A similar thing happened to us after Grace’s first psychotic episode.  She lost most of her friends save one, and I lost friends, too–one in particular.  She has still never called me and does not respond to any attempted contact.  Apparently, schizophrenia spectrum disorders are catchy! The natural response to this is retaliation.  There is a self-righteous anger that comes to the surface.  We want to take out our metaphorical bats and go have “a talk” with the people who shamed and victimized vulnerable people.  I want to share something very important that Brown notes:

“…if we are going to understand shame, we must not only seek to understand Allison’s experiences, but the reactions of those around her. We can’t simply “shift shame” from Allison to her “insensitive neighbors.” Shaming her neighbors and friends would be equally destructive. Second, we have to dig deep and be honest about how we might react as a neighbor or friend. If I came home from work and saw an ambulance and police cars surrounding a neighbor’s house, I’d immediately patch into the neighborhood phone tree to find out what happened. I might not walk over and stand around gawking, because I’d like to believe I’m above that— or at least I’d want my neighbors to think I’m above it. Instead, I’d call someone who had walked over, which is probably worse. Unless I was extremely aware of what I was doing and I was consciously working not to gossip, I would probably be equally guilty of talking about it, speculating why, wondering about the details and drawing false conclusions. I can just hear conversations where we’re saying things like “I knew something wasn’t right over there” or “You know, one day I saw her . . .” I might even make assumptions about the mental stability of Allison’s father or about Allison herself following such a traumatic event. I might become uncomfortable letting my daughter play at her house. In other words, I might become exactly what I hated and, at first, refused to understand. Why? Because I’m a terrible person like Allison’s teachers, neighbors and friends? No— it’s because I’m human and situations like that can throw us into our own fear, anxiety, grief and, sometimes, even into our own shame. And to alleviate those overwhelming feelings, we seek connection with others— sometimes in incredibly hurtful and destructive ways, like gossiping and excluding others.  If we really want to get at the heart of the beast, we have to understand more than what it feels like to experience shame. We need to understand when and why we are the most likely to engage in shaming behaviors toward others, how we can develop our resilience to shame and how we can consciously make the effort not to shame others…Our level of resilience to shame is not dependent solely on our ability to recognize these behaviors and emotions in ourselves, but also on our ability to build connections with others. These connections require us to understand what we share in common when it comes to shame.”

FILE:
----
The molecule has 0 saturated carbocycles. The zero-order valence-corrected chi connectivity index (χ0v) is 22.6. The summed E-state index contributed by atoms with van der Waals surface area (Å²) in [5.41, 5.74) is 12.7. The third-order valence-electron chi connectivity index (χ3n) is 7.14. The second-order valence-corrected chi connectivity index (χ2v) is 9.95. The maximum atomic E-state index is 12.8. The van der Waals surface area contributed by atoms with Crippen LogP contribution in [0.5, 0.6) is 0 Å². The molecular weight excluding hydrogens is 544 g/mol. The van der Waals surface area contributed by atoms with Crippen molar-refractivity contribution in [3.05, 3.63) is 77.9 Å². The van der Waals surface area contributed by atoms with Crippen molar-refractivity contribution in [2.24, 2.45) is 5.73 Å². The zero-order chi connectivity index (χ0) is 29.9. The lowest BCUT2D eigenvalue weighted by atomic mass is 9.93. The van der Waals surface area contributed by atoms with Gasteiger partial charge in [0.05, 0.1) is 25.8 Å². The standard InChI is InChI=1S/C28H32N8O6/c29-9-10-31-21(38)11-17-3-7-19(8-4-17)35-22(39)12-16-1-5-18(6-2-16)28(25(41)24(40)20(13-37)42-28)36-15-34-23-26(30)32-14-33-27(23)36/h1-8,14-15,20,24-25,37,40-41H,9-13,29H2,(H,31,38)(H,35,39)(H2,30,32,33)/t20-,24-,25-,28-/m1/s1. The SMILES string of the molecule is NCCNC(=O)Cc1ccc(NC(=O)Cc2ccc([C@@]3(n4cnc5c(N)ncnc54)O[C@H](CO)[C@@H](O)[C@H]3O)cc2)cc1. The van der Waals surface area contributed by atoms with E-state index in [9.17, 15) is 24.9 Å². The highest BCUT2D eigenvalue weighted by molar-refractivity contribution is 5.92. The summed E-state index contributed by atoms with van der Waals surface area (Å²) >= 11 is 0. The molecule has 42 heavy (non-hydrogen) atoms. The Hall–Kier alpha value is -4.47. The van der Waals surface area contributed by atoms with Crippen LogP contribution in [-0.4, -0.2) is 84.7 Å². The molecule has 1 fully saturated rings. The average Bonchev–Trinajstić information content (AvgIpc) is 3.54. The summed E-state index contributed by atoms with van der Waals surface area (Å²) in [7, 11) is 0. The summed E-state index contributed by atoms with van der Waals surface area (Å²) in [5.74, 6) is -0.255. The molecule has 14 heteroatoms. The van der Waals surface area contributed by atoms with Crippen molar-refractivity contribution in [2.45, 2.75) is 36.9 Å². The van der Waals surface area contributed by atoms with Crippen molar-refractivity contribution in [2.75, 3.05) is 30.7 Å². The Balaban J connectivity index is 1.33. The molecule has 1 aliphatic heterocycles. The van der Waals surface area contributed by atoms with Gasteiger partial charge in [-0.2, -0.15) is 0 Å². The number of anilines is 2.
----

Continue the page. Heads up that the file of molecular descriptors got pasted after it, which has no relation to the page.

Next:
And, there it is.  People who are often on the other side of our shaming experiences are human beings, too, seeking out connection to alleviate their own painful internal responses. The way in which they go about it can often be very hurtful, but shame shifting is as destructive as applying stigma.

What is Brown really saying here? The only real cure for shame and stigma is empathy.  Perspective-taking.  And, it has to flow both ways.  The real burner here is that someone has to show empathy first.  Who do you suppose is going to do that? The neighborhood associations who storm city hall in order to prevent a day treatment program from being built near them? Likely not.  Reactionary behavior like that is indicative of fear.  We still live in an age where people believe that schizophrenia is dissociative identity disorder which, to me, is just laughable.  Nonetheless, it’s true.

Clearly, I don’t have all the answers or even one great one.  I do see, however, that shame shifting, responding in anger, and blaming behavior only perpetuate the cycle of stigma in our culture.  I suspect that it will take a great deal of patient empathy and painstaking education over time as well as a willingness to listen to people air out their fears in order to begin to address and eventually lift the shadow of stigma associated with mental illness from our culture.

Anger is easy.  Empathy, on the other hand, is not, but someone has to take the road less traveled if the culture is going to shift.